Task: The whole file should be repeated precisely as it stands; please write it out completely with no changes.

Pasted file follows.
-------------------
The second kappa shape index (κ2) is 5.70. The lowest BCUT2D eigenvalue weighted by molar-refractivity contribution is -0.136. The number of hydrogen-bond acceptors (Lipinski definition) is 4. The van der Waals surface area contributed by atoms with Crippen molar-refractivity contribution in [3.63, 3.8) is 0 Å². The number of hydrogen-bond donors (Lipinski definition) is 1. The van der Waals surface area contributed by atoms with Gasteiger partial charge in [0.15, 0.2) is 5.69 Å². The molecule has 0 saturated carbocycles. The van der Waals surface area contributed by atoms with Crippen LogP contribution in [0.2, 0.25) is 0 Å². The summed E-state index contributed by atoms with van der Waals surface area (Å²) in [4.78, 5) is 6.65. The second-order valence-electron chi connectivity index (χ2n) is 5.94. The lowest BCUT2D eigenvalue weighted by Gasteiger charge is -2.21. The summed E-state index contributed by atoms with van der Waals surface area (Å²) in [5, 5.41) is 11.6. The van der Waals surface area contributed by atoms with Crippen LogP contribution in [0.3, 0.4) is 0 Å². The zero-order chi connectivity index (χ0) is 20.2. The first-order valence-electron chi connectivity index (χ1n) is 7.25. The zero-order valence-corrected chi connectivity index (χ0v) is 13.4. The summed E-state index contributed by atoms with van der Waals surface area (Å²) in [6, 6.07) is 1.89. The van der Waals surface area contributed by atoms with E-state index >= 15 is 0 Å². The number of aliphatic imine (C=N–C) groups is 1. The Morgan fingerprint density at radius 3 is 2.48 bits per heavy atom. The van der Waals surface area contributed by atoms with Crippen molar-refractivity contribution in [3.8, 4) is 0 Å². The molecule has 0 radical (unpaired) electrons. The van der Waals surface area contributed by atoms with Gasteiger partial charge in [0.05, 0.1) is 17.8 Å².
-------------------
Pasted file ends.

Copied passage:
The second kappa shape index (κ2) is 5.70. The lowest BCUT2D eigenvalue weighted by molar-refractivity contribution is -0.136. The number of hydrogen-bond acceptors (Lipinski definition) is 4. The van der Waals surface area contributed by atoms with Crippen molar-refractivity contribution in [3.63, 3.8) is 0 Å². The number of hydrogen-bond donors (Lipinski definition) is 1. The van der Waals surface area contributed by atoms with Gasteiger partial charge in [0.15, 0.2) is 5.69 Å². The molecule has 0 saturated carbocycles. The van der Waals surface area contributed by atoms with Crippen LogP contribution in [0.2, 0.25) is 0 Å². The summed E-state index contributed by atoms with van der Waals surface area (Å²) in [4.78, 5) is 6.65. The second-order valence-electron chi connectivity index (χ2n) is 5.94. The lowest BCUT2D eigenvalue weighted by Gasteiger charge is -2.21. The summed E-state index contributed by atoms with van der Waals surface area (Å²) in [5, 5.41) is 11.6. The van der Waals surface area contributed by atoms with Crippen LogP contribution in [0.3, 0.4) is 0 Å². The zero-order chi connectivity index (χ0) is 20.2. The first-order valence-electron chi connectivity index (χ1n) is 7.25. The zero-order valence-corrected chi connectivity index (χ0v) is 13.4. The summed E-state index contributed by atoms with van der Waals surface area (Å²) in [6, 6.07) is 1.89. The van der Waals surface area contributed by atoms with E-state index >= 15 is 0 Å². The number of aliphatic imine (C=N–C) groups is 1. The Morgan fingerprint density at radius 3 is 2.48 bits per heavy atom. The van der Waals surface area contributed by atoms with Crippen molar-refractivity contribution in [3.8, 4) is 0 Å². The molecule has 0 radical (unpaired) electrons. The van der Waals surface area contributed by atoms with Gasteiger partial charge in [0.05, 0.1) is 17.8 Å².